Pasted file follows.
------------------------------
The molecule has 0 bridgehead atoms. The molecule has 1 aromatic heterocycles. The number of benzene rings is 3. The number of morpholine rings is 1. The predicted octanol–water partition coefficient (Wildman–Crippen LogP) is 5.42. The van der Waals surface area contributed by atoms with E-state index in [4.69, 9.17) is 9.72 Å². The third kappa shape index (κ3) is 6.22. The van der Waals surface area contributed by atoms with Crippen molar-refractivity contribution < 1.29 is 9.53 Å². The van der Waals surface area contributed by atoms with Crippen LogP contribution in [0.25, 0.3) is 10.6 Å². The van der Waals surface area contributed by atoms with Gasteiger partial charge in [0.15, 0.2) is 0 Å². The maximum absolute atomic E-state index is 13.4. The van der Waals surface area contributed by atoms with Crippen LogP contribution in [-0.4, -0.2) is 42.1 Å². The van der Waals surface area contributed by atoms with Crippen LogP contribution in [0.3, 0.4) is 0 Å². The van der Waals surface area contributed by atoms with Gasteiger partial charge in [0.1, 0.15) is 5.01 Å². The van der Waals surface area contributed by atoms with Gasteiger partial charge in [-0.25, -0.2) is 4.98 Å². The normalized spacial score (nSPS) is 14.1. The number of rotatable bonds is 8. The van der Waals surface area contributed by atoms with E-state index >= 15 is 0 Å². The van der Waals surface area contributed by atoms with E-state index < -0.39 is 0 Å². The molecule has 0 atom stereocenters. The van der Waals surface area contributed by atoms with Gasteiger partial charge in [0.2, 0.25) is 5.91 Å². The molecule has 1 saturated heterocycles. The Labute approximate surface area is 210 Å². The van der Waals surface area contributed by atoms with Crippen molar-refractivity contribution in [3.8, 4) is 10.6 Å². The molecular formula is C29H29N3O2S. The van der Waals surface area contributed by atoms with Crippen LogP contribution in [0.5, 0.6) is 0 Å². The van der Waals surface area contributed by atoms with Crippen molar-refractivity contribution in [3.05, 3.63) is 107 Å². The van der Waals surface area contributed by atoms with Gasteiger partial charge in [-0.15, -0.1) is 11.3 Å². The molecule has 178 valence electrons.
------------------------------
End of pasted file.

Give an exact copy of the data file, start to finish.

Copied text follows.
The molecule has 0 bridgehead atoms. The molecule has 1 aromatic heterocycles. The number of benzene rings is 3. The number of morpholine rings is 1. The predicted octanol–water partition coefficient (Wildman–Crippen LogP) is 5.42. The van der Waals surface area contributed by atoms with E-state index in [4.69, 9.17) is 9.72 Å². The third kappa shape index (κ3) is 6.22. The van der Waals surface area contributed by atoms with Crippen molar-refractivity contribution < 1.29 is 9.53 Å². The van der Waals surface area contributed by atoms with Crippen LogP contribution in [0.25, 0.3) is 10.6 Å². The van der Waals surface area contributed by atoms with Gasteiger partial charge in [0.15, 0.2) is 0 Å². The maximum absolute atomic E-state index is 13.4. The van der Waals surface area contributed by atoms with Crippen LogP contribution in [-0.4, -0.2) is 42.1 Å². The van der Waals surface area contributed by atoms with Crippen LogP contribution in [0.3, 0.4) is 0 Å². The van der Waals surface area contributed by atoms with Gasteiger partial charge in [0.1, 0.15) is 5.01 Å². The van der Waals surface area contributed by atoms with Gasteiger partial charge in [-0.25, -0.2) is 4.98 Å². The normalized spacial score (nSPS) is 14.1. The number of rotatable bonds is 8. The van der Waals surface area contributed by atoms with E-state index >= 15 is 0 Å². The van der Waals surface area contributed by atoms with E-state index < -0.39 is 0 Å². The molecule has 0 atom stereocenters. The van der Waals surface area contributed by atoms with Gasteiger partial charge in [0.2, 0.25) is 5.91 Å². The molecule has 1 saturated heterocycles. The Labute approximate surface area is 210 Å². The van der Waals surface area contributed by atoms with Crippen molar-refractivity contribution in [3.8, 4) is 10.6 Å². The molecular formula is C29H29N3O2S. The van der Waals surface area contributed by atoms with Crippen LogP contribution in [0.5, 0.6) is 0 Å². The van der Waals surface area contributed by atoms with Crippen molar-refractivity contribution in [3.05, 3.63) is 107 Å². The van der Waals surface area contributed by atoms with Gasteiger partial charge in [-0.15, -0.1) is 11.3 Å². The molecule has 178 valence electrons.